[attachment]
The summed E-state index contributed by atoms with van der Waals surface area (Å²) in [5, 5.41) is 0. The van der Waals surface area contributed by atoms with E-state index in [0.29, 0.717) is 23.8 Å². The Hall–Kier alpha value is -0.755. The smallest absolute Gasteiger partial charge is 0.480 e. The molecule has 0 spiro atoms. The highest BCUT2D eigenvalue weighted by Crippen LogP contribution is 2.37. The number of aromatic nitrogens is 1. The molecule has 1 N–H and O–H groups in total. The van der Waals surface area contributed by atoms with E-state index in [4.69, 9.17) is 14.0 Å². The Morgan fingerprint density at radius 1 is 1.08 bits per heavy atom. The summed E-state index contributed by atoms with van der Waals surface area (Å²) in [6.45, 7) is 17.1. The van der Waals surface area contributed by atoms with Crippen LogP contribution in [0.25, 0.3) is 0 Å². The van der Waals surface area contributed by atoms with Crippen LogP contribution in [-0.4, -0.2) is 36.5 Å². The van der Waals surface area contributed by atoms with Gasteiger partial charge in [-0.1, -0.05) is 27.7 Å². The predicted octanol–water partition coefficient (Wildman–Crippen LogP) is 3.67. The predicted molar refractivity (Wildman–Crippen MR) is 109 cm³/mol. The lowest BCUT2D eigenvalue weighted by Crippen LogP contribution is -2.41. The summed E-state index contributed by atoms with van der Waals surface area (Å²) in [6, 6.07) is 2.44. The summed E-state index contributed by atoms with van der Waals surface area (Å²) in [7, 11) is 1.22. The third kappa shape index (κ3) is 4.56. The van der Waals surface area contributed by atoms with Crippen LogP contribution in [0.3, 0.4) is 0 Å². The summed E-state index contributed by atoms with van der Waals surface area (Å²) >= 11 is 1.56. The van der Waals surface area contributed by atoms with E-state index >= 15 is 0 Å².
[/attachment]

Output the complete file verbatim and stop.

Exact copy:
The summed E-state index contributed by atoms with van der Waals surface area (Å²) in [5, 5.41) is 0. The van der Waals surface area contributed by atoms with E-state index in [0.29, 0.717) is 23.8 Å². The Hall–Kier alpha value is -0.755. The smallest absolute Gasteiger partial charge is 0.480 e. The molecule has 0 spiro atoms. The highest BCUT2D eigenvalue weighted by Crippen LogP contribution is 2.37. The number of aromatic nitrogens is 1. The molecule has 1 N–H and O–H groups in total. The van der Waals surface area contributed by atoms with E-state index in [4.69, 9.17) is 14.0 Å². The Morgan fingerprint density at radius 1 is 1.08 bits per heavy atom. The summed E-state index contributed by atoms with van der Waals surface area (Å²) in [6.45, 7) is 17.1. The van der Waals surface area contributed by atoms with Crippen LogP contribution in [0.25, 0.3) is 0 Å². The van der Waals surface area contributed by atoms with Crippen LogP contribution in [-0.4, -0.2) is 36.5 Å². The van der Waals surface area contributed by atoms with Gasteiger partial charge in [-0.1, -0.05) is 27.7 Å². The predicted octanol–water partition coefficient (Wildman–Crippen LogP) is 3.67. The predicted molar refractivity (Wildman–Crippen MR) is 109 cm³/mol. The lowest BCUT2D eigenvalue weighted by Crippen LogP contribution is -2.41. The summed E-state index contributed by atoms with van der Waals surface area (Å²) in [6, 6.07) is 2.44. The summed E-state index contributed by atoms with van der Waals surface area (Å²) in [7, 11) is 1.22. The third kappa shape index (κ3) is 4.56. The van der Waals surface area contributed by atoms with Crippen LogP contribution in [0.3, 0.4) is 0 Å². The summed E-state index contributed by atoms with van der Waals surface area (Å²) >= 11 is 1.56. The van der Waals surface area contributed by atoms with E-state index >= 15 is 0 Å².